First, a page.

Member comment: I feel like I never have enough ideas to
Offer of physical outlets for older kids. Like older than 9…wall pushups and throwing ice outside are the two I’ve suggested but they don’t seem to be a big hit…
Rachel’s response: I’ll be giving a one-sheet for older kids (and even teens and adults) too!
Often since they’re more coordinated — and sometimes even have their own interests, like sports or martial arts — they can actually do more. Just as one example, they can pace + do something in their heads to the rhythm of their walking. (I’ve even told kids they could say mean words in their head for each step that they take…and then as they “walk it out” they become more calm and the words become less mean.)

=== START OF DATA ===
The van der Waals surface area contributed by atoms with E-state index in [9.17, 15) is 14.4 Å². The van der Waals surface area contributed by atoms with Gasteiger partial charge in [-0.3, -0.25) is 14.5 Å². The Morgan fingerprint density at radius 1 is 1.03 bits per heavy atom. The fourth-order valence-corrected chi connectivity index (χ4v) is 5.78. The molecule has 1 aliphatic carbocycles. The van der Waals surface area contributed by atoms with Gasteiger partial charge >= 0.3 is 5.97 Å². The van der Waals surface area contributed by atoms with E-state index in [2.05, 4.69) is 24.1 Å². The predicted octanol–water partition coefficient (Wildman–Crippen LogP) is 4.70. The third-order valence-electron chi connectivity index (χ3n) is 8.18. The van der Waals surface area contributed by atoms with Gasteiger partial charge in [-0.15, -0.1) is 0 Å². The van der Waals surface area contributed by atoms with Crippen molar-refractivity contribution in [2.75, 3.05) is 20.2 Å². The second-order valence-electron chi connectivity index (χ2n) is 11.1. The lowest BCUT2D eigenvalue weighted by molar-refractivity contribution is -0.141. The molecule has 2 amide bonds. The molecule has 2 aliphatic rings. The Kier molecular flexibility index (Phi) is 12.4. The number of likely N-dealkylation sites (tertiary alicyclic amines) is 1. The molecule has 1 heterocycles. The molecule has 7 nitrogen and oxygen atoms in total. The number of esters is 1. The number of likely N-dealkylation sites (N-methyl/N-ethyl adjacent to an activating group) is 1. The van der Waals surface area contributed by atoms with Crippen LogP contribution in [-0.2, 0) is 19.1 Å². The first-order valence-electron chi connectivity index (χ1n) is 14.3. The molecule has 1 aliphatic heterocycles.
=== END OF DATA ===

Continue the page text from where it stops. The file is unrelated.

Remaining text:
Ultimately with older kids we want them to be deciding themselves what their strategy should be. The more involved they are, the more likely they are to do it. Older kids are more likely to say “I don’t know,” if you ask them what they want to try, so here are some ways to get around that:
1.) Have this conversation when you’re already connected, NOT out of the blue. If they’re not feeling good, they will not be open to problem solving and NOTHING will work. (Have you heard that before?!)
2.) Offer them suggestions that work for you and let them tell you how much those wouldn’t work for them. Often they’ll come up with someone “better” ideas to contradict our “dumb” ones.
3.) Do this as a family instead of focusing on them. Have everyone in the family come up with a strategy and talk about it at dinner together as a reminder for everyone.